After taking out the dents I prefer to go over all my stainless steel completely again with #400-grit wet and dry sandpaper to get rid of the years of scratches from buffers, polishers and other abrasive items that may have brushed past the stainless while it was on the car. This may seem like overkill, but I have found it actually saves time and gives me a better result. After going over the whole item with the #400-grit I switch to #1000-grit for a final sand. The result is that the part has a uniform satin sheen before buffing.

Use a sisal wheel and preferably a high-speed buffer that turns at 3400rpm to take out the sandpaper lines. Just touch the wheel with a little heavy-duty stainless steel polishing compound, and then start moving the part lightly back and forth across the wheel, letting the wheel — not pressure — do the work. Keep moving the item to be buffed in order to avoid heat build-up and discoloration. Coat the buffing wheel frequently but lightly while working.

Back any delicate strips with pieces of wood to avoid bending or kinking them. Let the part cool after each buffing, then clean it with lacquer thinner so you won’t contaminate the next polishing wheel. If you do happen to scorch and discolour the metal, sand the scorch off with #400-grit and then #1000-grit and re-polish.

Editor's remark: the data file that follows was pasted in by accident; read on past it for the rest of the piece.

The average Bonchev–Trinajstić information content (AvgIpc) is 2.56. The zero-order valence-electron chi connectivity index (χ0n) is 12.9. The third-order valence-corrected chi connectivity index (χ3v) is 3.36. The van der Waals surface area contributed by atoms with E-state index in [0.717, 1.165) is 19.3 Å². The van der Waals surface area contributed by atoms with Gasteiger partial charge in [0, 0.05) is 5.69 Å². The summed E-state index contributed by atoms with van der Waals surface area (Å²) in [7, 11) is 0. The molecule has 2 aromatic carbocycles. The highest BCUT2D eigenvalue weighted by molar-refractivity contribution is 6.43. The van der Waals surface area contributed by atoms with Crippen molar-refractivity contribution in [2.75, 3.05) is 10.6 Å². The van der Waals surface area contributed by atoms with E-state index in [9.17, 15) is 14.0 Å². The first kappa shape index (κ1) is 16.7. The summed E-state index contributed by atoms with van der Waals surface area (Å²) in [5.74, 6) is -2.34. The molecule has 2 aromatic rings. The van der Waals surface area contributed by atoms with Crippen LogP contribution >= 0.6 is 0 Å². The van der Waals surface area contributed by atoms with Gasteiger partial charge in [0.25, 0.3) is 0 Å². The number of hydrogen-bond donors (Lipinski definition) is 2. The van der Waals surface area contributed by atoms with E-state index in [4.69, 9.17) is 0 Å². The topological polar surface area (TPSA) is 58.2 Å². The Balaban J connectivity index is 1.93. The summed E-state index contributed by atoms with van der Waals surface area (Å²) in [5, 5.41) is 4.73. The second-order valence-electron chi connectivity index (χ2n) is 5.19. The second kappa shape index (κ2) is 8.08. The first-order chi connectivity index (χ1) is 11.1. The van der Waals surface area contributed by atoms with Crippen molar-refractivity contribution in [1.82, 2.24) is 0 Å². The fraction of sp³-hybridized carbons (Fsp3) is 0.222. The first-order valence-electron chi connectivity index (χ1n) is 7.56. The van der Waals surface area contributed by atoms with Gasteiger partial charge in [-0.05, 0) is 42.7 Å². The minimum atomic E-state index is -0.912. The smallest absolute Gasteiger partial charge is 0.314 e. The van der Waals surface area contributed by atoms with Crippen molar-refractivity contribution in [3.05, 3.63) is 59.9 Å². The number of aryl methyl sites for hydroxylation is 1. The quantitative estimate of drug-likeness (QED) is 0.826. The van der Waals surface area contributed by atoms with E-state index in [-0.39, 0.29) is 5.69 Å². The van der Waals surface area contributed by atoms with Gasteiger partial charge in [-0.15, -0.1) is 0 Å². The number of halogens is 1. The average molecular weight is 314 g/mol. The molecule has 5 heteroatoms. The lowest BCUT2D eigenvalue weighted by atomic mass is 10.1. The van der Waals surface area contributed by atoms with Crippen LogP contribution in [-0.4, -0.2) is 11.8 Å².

Next, go to a sewn cotton wheel and emery compound and work at right angles to your previous polishing. Let the part cool again, then clean it and do the final buffing using jeweller’s rouge and an open, unsewn wheel. Store your buffing wheels separately in plastic bags to avoid contaminating them with the wrong compound or dirt.

Painting

Painting decorative stainless trim in the areas that were painted originally requires a little care. And chances are, if your classic’s stainless needs restoring to look its brightest, the painted areas need restoring too. Fortunately, that can be done easily and quickly. The most important challenge is to make sure the paint sticks. Here’s how to do it.

First, wash the part carefully with hot water and dishwasher detergent to get any grease or dirt off. Then lightly scuff the area to be painted using a grey Scotch Brite pad, being careful not to dull the polished areas. I do this after the part is masked, just to avoid problems. Finally, shoot on a thin coat of primer followed by three coats of colour. That’s all there is to it.

If you follow these simple tips even old, dented and dull stainless can be made to look as good as when it came from the factory. And when you drive your classic out onto the judging field, your stainless trim will look dazzling.